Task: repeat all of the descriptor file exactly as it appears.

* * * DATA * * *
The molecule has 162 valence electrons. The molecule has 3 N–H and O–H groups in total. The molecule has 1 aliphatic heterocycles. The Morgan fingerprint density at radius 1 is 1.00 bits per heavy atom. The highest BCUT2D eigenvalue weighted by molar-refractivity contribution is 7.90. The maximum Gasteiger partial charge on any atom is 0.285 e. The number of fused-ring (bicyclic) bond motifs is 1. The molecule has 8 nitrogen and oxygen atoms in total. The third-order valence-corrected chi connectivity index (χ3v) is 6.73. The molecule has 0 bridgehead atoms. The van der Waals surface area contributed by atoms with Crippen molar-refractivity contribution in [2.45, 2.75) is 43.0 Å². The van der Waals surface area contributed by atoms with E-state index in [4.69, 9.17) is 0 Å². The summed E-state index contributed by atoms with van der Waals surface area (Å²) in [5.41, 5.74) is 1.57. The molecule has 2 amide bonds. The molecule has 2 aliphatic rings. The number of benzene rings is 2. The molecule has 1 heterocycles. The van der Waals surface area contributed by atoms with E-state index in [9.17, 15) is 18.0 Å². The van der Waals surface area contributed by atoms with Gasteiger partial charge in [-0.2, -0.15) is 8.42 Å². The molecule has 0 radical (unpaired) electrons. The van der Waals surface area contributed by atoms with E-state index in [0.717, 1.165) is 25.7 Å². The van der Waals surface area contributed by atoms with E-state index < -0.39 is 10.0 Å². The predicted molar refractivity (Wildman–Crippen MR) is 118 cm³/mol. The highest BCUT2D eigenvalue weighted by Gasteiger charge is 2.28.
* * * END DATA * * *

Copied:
The molecule has 162 valence electrons. The molecule has 3 N–H and O–H groups in total. The molecule has 1 aliphatic heterocycles. The Morgan fingerprint density at radius 1 is 1.00 bits per heavy atom. The highest BCUT2D eigenvalue weighted by molar-refractivity contribution is 7.90. The maximum Gasteiger partial charge on any atom is 0.285 e. The number of fused-ring (bicyclic) bond motifs is 1. The molecule has 8 nitrogen and oxygen atoms in total. The third-order valence-corrected chi connectivity index (χ3v) is 6.73. The molecule has 0 bridgehead atoms. The van der Waals surface area contributed by atoms with Crippen molar-refractivity contribution in [2.45, 2.75) is 43.0 Å². The van der Waals surface area contributed by atoms with E-state index in [4.69, 9.17) is 0 Å². The summed E-state index contributed by atoms with van der Waals surface area (Å²) in [5.41, 5.74) is 1.57. The molecule has 2 amide bonds. The molecule has 2 aliphatic rings. The number of benzene rings is 2. The molecule has 1 heterocycles. The van der Waals surface area contributed by atoms with E-state index in [9.17, 15) is 18.0 Å². The van der Waals surface area contributed by atoms with Gasteiger partial charge in [-0.2, -0.15) is 8.42 Å². The molecule has 0 radical (unpaired) electrons. The van der Waals surface area contributed by atoms with E-state index in [0.717, 1.165) is 25.7 Å². The van der Waals surface area contributed by atoms with E-state index < -0.39 is 10.0 Å². The predicted molar refractivity (Wildman–Crippen MR) is 118 cm³/mol. The highest BCUT2D eigenvalue weighted by Gasteiger charge is 2.28.